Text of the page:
As with grants of Probate, Letters of Administration are not always necessary and the same basic criteria apply. For circumstances where the value of the estate’s assets is low, a grant of Letters of Administration is often not needed as holders will usually release smaller amounts without it. Where property is owned by a couple (married or de-facto), the property automatically passes to the surviving spouse.

A grant of Probate is required in NSW where;

  • Real estate is held solely in the name of the deceased or as tenants in common.
  • The asset holder such as banks, the ATO, superannuation funds, or insurance agencies advises it. 
  • A sole bank account contains money in excess of a certain amount (usually $20 – 50k plus).
  • Significant shares or investments have been made and held solely in the name of the deceased (usually $20 – 50k plus).

Applying for Letters of Administration in NSW

Applications for Letters of Administration should be made within 6 months of the death of your family member. Whilst not strictly necessary, it is highly recommended to seek legal advice from an experienced and qualified solicitor when applying.

The process of receiving a grant of Letters of Administration is as follows;

  1. Make genuine efforts to find a Will. The Court must be convinced that no Will exists, so an applicant should be sure to check the deceased personal belongings, with any banks or lawyers they had used, as well as the NSW Trustee & Guardian and the Supreme Court of NSW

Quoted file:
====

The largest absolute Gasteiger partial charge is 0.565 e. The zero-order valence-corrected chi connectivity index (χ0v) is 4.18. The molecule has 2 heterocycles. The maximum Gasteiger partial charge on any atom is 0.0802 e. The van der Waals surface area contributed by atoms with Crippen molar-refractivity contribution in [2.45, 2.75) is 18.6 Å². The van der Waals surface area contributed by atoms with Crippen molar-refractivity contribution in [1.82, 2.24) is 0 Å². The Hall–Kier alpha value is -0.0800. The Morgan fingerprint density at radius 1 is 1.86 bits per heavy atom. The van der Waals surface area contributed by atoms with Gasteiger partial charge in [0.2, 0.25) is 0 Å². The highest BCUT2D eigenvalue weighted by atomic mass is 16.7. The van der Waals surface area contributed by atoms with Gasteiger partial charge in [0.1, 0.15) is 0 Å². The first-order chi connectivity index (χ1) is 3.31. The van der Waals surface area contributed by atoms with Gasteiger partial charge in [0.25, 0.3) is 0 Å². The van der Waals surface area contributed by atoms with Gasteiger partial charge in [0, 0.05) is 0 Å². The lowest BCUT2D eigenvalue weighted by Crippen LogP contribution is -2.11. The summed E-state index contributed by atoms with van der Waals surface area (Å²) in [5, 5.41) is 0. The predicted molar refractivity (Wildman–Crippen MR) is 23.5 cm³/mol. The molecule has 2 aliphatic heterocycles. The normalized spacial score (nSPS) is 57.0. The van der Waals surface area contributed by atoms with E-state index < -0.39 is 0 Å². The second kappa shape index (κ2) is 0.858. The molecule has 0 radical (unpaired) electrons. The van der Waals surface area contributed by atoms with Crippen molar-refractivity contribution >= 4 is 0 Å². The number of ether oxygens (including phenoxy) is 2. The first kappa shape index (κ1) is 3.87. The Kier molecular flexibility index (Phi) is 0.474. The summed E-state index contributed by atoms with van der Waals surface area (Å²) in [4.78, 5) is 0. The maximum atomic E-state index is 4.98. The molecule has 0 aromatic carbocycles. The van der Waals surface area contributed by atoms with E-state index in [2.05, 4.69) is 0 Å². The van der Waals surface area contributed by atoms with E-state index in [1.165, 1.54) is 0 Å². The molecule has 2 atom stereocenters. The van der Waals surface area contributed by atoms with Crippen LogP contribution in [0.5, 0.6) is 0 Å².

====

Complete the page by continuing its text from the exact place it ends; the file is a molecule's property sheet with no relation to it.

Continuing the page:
2. Establish who is eligible to apply for the role of Administrator under intestacy (the preference order outlined above), whether a sole or joint application is to be made, and advertise your intention to apply. 
  3. Court documents are prepared and lodged along with the death certificate with the NSW Supreme Court.
  4. The Court reviews the documents to ensure everything is in order and that you are a valid applicant.
  5. The Court will issue a grant of Letters of Administration or will reject your application.
  6. Once a grant of Letters of Administration is issued and sent directly to the administrator, that person will hold legal access to the estates’ assets to distribute them amongst the beneficiaries.
Speak to our team of estate lawyers to create a plan that protects your assets and your family

Experienced NSW Wills and Estate Lawyers

Our highly experienced legal team will provide guidance on the applications for Probate and Letters of Administration, prepare all relevant documentation, and lodge with the NSW Supreme Court on your behalf – All you need to do is sign the documents under the witness of a Justice of the Peace (JP).

We ensure That access to your loved one’s estate is as fast, efficient, and stress-free as possible. Our commitment to compassionate and professional advice, along with our dedication to the careful and considered preparation of your legal documents, means you can rest assured knowing that your application is taken care of.

With offices in Newcastle, Toukley, Maitland, Edgeworth & Port Macquarie  our team are here to help you with affordable and approachable guidance and applications for Probate and Letters of Administration

Speak to our team of estate lawyers to create a plan that protects your assets and your family